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Commissioning Stained Glass

The Design

The Glass

Construction Methods

Leaded Lights

Copper-foiling

Laminating and Bonding

Decorative Techniques

Painting and Printing

Sandblasting and Etching

Fusing, Slumping and Casting

Restoration and Repairs

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The Studio

Kiln-fired Glass Painting


Application of specialist glass paints, stains, lustres and vitreous enamels then firing in a kiln opens up a whole new aesthetic dimension as it allows us to finely control and filter the light passing through the glass.  The glass is obscured with lines and washes of dark paints to create detail, texture, depth and shading, then enamels and stain can be used to add colour.   The methods used have remained largely unchanged since the ecclesiastical stained glass of the middle ages.  After each application of paint the piece is fired in the kiln; sometimes a piece may be fired several times. Images of great richness and beauty can be built up in this way.  When the glass is fired correctly, painted and stained glass can last for hundreds of years.

 


Printing


For large areas of repetitive design or incorporation of photographic imagery into architectural glass, we can use various image-transfer techniques.  Vitreous enamels can be screen-printed on to glass then kiln-fired, or digital imagery can be heat-bonded between glass using uv-resistant dyes.      

Decorative Techniques

Slumping, fusing and casting


Window panels can also be made using glass that had been melted to a higher temperature in the kiln to fuse glasses of different colours, to entrap design elements such as metals or to form sculptural forms by slumping over, or casting into, a pre-formed mould.  Many natural or man-made objects can be used to make moulds for slumped and cast pieces, such as shells, sculpted clay or human features such as hands.  Shallow forms can be made into leaded or copper-foiled panels, or made into window panels by laminating, bonding or encapsulation.  Incorporating these forms into a window can allow us to appreciate the true physical beauty of glass as it refracts light.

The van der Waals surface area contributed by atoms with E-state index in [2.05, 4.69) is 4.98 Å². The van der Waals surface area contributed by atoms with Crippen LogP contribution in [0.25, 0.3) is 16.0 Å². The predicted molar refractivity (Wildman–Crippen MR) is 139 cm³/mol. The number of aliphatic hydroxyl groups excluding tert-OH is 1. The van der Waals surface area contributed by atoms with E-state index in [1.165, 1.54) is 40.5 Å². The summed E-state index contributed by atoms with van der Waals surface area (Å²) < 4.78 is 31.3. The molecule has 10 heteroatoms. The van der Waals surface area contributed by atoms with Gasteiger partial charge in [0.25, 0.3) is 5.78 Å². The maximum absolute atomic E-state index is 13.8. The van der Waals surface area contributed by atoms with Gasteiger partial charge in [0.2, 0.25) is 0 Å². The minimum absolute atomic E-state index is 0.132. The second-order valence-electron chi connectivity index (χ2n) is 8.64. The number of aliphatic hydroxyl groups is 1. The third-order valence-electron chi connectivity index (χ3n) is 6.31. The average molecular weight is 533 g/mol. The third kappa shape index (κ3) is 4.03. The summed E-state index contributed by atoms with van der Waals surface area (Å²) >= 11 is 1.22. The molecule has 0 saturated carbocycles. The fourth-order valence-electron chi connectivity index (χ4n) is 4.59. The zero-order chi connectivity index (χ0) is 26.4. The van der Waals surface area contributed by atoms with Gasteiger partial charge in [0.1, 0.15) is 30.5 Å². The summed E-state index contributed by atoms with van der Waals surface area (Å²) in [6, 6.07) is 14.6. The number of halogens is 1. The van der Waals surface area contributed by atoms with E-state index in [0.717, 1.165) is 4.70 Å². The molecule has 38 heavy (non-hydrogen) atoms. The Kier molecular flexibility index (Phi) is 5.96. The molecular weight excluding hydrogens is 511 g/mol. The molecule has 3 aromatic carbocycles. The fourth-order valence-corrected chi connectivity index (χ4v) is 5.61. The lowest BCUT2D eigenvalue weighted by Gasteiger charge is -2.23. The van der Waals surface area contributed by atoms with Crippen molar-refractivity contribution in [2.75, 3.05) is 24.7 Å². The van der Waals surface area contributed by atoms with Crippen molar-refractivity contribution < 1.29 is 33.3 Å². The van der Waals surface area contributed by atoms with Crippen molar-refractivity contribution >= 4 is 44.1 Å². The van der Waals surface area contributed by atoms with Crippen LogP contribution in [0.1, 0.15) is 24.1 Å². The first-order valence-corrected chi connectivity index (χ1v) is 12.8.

Sandblasting and  Etching


Sandblasting is used to create texture on the surface of the glass using stencils or other masking methods.  It tends to be used for more formal designs or lettering and can also be used to create contrasting areas of colour when flashed glass is used.


Acid etching can be used instead of sandblasting to remove layers of coloured glass to give images of more depth and variety, without affecting the clarity of the glass.  Typically used to create heraldic imagery on a single piece of glass, often with silver-stain to give adjacent areas of reds, blues, greens and yellows.